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# Micropipette Calibration Tips

Special pipette tips with fine circuit traces used to calibrate pipette by measuring electrical resistance
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Micropipettes are routinely used by molecular biologists, organic chemists, and other bench scientists to deliver precise volumes of liquid on the microlitre to millilitre scale. On occasion, they must be calibrated to verify their accuracy. This is typically done by pipetting a volume of water on to an analytical balance, measuring the weight of the water, and then using the density of the water at room temperature to calculate the volume delivered. This works fine and dandy for volumes greater than fifty microlitres or so, but below that, the weights of the microdroplets become difficult to measure.

My solution to this problem is the development of a specialized micropipette tip that measures the volume of liquid taken up by the pipette. On the inside of this tip are printed extraordinarily fine circuit traces that measure the level of the special, conductive testing fluid. The traces that are exposed to the fluid are arrange radially so that a "slice" of fluid will close the circuit at the next measurement level. One may need to use several different tips to calibrate over the range of the pipette. For example, a 10 uL pipette may have three different tips for calibration at 1 uL, 5 uL, and 10 uL.

The base of the tip "plugs in" to a battery operated, wristwatch-sized computer with an LCD screen that displays the volume delivered and calculates the error. The tip is then flushed, dried, and stored for reuse at a later date.

I don't know how you would print circuit traces on the inside of the tip, but I suppose there's someone out there who could figure it out.

 — Cuit_au_Four, Jun 20 2013

Why do micropipettes need to be recalibrated ? Does their volume change somehow ?
 — FlyingToaster, Jun 20 2013

 If they're adjustable (as most are), the adjuster can slip out of calibration. However, 99% of pipette faults are due to leaky pistons, which can be checked much more easily (fill pipette; place finger over end; depress plunger and wait 5 seconds; remove finger; if liquid isn't expelled, there's a leak).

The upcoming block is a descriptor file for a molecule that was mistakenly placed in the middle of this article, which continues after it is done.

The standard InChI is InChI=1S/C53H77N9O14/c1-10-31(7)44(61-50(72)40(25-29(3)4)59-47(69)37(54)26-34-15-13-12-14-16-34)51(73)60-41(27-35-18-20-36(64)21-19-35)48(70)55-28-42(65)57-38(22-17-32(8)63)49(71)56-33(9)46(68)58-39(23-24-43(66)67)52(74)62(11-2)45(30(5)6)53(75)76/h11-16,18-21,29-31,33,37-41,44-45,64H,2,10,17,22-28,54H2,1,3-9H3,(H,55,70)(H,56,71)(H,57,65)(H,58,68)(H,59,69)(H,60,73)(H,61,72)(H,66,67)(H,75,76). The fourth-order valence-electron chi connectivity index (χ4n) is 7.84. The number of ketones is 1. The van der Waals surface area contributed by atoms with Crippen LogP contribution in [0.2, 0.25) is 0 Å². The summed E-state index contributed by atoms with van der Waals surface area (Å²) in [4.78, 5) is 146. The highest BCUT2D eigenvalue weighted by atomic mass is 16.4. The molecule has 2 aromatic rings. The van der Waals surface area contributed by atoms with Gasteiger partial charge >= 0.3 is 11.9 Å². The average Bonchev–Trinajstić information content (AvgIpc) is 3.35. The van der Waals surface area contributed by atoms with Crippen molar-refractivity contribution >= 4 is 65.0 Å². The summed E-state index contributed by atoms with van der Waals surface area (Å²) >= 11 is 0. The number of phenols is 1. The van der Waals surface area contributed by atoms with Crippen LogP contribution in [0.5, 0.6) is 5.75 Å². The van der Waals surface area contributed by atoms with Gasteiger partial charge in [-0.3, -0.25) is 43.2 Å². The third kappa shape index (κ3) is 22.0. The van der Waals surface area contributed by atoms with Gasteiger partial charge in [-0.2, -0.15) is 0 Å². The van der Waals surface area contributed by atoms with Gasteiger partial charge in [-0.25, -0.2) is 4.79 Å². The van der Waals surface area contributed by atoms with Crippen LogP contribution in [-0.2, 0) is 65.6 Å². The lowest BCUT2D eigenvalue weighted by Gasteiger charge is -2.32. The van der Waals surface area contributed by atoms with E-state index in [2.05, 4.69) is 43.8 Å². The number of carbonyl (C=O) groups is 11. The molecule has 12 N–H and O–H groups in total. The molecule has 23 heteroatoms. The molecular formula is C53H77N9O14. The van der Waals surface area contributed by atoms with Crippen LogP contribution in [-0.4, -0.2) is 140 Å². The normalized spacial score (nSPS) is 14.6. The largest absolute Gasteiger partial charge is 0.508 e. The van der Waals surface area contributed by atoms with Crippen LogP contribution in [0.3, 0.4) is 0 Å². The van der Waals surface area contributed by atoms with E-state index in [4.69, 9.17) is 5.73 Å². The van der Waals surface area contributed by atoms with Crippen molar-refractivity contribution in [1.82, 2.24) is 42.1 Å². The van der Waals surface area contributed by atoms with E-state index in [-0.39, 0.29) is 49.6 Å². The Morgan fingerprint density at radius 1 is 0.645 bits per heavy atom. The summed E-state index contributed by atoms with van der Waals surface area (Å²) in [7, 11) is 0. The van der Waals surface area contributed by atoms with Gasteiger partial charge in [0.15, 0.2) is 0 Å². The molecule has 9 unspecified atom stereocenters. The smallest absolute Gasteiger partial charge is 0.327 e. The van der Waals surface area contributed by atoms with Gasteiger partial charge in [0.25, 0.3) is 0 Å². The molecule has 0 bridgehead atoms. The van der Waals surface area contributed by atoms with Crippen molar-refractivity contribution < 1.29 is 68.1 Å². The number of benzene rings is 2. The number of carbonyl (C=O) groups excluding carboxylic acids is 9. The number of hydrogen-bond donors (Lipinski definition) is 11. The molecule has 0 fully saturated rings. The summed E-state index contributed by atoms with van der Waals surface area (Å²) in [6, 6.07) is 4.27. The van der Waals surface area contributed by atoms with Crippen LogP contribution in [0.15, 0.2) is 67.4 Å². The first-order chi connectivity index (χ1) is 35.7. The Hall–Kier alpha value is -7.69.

This is a nice idea, though. My only quibble is that, especially if the inside of the tip isn't uniform or is slightly dirty, the liquid/air interface may not be perfectly level, leading to an over- or under-reading. But using a special tip which is very long and narrow would solve this problem.
 — MaxwellBuchanan, Jun 20 2013

 my assumption would be that an accurate TD measure is not achieved until the tip has been filled with fluid.

how does one address the strange behavior of fluid at that volume? The meniscus is a dynamic thing and tiny droplets of fluid are capricious and very responsive to surface conditions, even static. I'm afraid that I would have very little trust that my investment in such a device would be worthwhile. After all, I needn't measure the mass of a single delivery, I can measure more accurately the mass of 10, 20, 50, 100 deliveries in bulk and do some math which should give adequate significance given the vagaries affecting my accuracy (thermometer and scale accuracy and resolution).
 — WcW, Jun 20 2013

TD accuracy is always a little hit and miss. I assume that the values are different if the tip is submerged, and don't even get started with multiwell tips.
 — WcW, Jun 20 2013

 To be honest, I can't think of a lot of situations where even a 5% pipetting error is a big deal. And there are very few where a 1% error is worth worrying about.

You are more likely to get larger errors through bad pipetting technique; failing to mix defrosted solutions before sampling; failing to correctly touch off the tip after dispensing; and a half a dozen other factors.
 — MaxwellBuchanan, Jun 20 2013

No.
 — MaxwellBuchanan, Jun 21 2013

 //a 10 uL pipette may have three different tips for calibration at 1 uL, 5 uL, and 10 uL//

What is ul?
 — 2 fries shy of a happy meal, Jun 21 2013

/the strange behavior of fluid at that volume/ Yes. Probably there is a better way to move tiny amounts of fluid than a pipette.
 — bungston, Jun 21 2013

 //uL//...//What is ul?//

Should be µl - microlitres.
 — MaxwellBuchanan, Jun 21 2013

What does meniscus formation do to your measurement? Are you still planning to have a specific calibration fluid?
 — MechE, Jun 21 2013

 The meniscus problem is why you would want a long, thin tip rather than a regular conical tip. If the tip is polypropylene (as most are), water will form only a very slight positive meniscus.

Moreovermore, before these new-fangled Gilsons, a micropipette was a small glass capillary with a line indicating a defined fill volume. These were used in conjunction with a "spit tube" (capillary holder with tube and mouthpiece) or, since health and safety was invented, a little eyedropper-style bulb. You can still get these, in volumes from 1µl to a few hundred µl.
 — MaxwellBuchanan, Jun 21 2013

 //Should be µl - microlitres//

Thanks. I guess mcl was already taken...
 — 2 fries shy of a happy meal, Jun 21 2013

MB, spent more time than I care to think about with a tiny pipette between my fingers, like some sort of horrible cramping drug addiction. very reliable so long as you take care about where your tears fall.
 — WcW, Jun 23 2013

The best micropipette calibration tip is "±10% is fine for biology".
 — MaxwellBuchanan, Jun 24 2013

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